[Frontiers in Bioscience 17, 2644-2656, June 1, 2012]

The role of melatonin treatment in chronic kidney disease

Marije Russcher1, Birgit Koch2, Elsbeth Nagtegaal1, Karien van der Putten3, Piet ter Wee4, Carlo Gaillard4,5

1Department of Hospital Pharmacy, Meander Medical Center, Amersfoort, The Netherlands, 2Department of Hospital Pharmacy, Erasmus Medical Center, Rotterdam, The Netherlands, 3Department of Nephrology, Leiden University Medical Center, Leiden, The Netherlands, 4Department of Nephrology, VU University Medical Center, Amsterdam, The Netherlands, 5Department of Internal Medicine, Meander Medical Center, Amersfoort, The Netherlands


1. Abstract
2. Introduction
3. Definitions of renal disease
4. Circadian rhythm disorders in CKD
4.1. Sleep disturbances in CKD
4.1.1. Effects of dialysis on the sleep/wake rhythm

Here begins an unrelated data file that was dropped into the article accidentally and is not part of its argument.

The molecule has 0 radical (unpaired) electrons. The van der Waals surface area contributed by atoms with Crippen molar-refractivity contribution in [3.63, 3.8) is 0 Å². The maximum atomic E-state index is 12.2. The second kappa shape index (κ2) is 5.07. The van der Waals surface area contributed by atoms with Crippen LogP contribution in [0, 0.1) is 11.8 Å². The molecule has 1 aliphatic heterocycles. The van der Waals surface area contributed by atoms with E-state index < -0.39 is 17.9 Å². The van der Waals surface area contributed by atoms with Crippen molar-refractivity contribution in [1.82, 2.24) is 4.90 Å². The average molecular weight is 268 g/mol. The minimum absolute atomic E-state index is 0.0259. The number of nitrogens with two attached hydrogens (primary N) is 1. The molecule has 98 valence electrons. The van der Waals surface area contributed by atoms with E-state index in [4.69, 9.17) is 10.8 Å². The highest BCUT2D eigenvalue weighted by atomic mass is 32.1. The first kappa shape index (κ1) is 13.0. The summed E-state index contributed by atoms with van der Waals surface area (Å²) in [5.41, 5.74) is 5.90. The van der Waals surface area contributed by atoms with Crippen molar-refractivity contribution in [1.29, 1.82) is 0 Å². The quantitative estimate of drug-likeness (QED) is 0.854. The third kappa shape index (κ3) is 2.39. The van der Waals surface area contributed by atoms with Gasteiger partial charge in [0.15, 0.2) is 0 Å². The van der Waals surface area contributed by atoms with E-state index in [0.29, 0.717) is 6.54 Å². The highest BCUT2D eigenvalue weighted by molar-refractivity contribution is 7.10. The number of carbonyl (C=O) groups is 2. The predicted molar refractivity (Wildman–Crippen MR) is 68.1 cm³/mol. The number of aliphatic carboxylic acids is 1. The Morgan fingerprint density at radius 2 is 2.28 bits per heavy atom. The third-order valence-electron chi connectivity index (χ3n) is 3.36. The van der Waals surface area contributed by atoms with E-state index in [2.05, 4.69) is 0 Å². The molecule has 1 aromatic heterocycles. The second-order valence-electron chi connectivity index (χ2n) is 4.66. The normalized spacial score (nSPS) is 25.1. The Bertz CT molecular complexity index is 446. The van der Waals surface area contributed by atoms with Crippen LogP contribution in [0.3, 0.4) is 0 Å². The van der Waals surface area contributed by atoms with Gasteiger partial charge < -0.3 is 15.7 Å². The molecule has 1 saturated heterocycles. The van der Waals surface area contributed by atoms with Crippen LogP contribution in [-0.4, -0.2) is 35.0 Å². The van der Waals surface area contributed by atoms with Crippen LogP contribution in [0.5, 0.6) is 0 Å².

4.1.2. Nocturnal melatonin levels in CKD patients
5. Restoring circadian rhythm disorders in renal disease
5.1. Use of exogenous melatonin to treat sleep disorders in CKD
5.2. Effect of timing of dialysis related to sleep disorders in CKD
5.3. The effect of melatonin on blood pressure rhythm in CKD
6. The effect of melatonin on oxidative stress in CKD
7. Inflammation in CKD in relation to circadian disturbances
8. Remaining questions and future research
9. References


The pineal hormone melatonin plays a major role in circadian sleep-wake rhythm. Patients with Chronic Kidney Disease (CKD), especially those who are on hemodialysis, frequently suffer from sleep disturbances. In this review an overview is given of the classification of stages of chronic kidney disease, followed by a presentation of the circadian rhythm disorders in renal disease involving sleep disturbances in relation to melatonin deficiency. The therapeutic benefit of melatonin treatment in sleep disorders related to chronic kidney disease including the controlled trials solving this topic, is described. Furthermore, the beneficial effect of melatonin on blood pressure alterations in CKD states and the protection of melatonin in oxidative stress and inflammation in renal disorders are explored. Finally a hypothetic model is described for the relation between circadian rhythm disorders and CKD.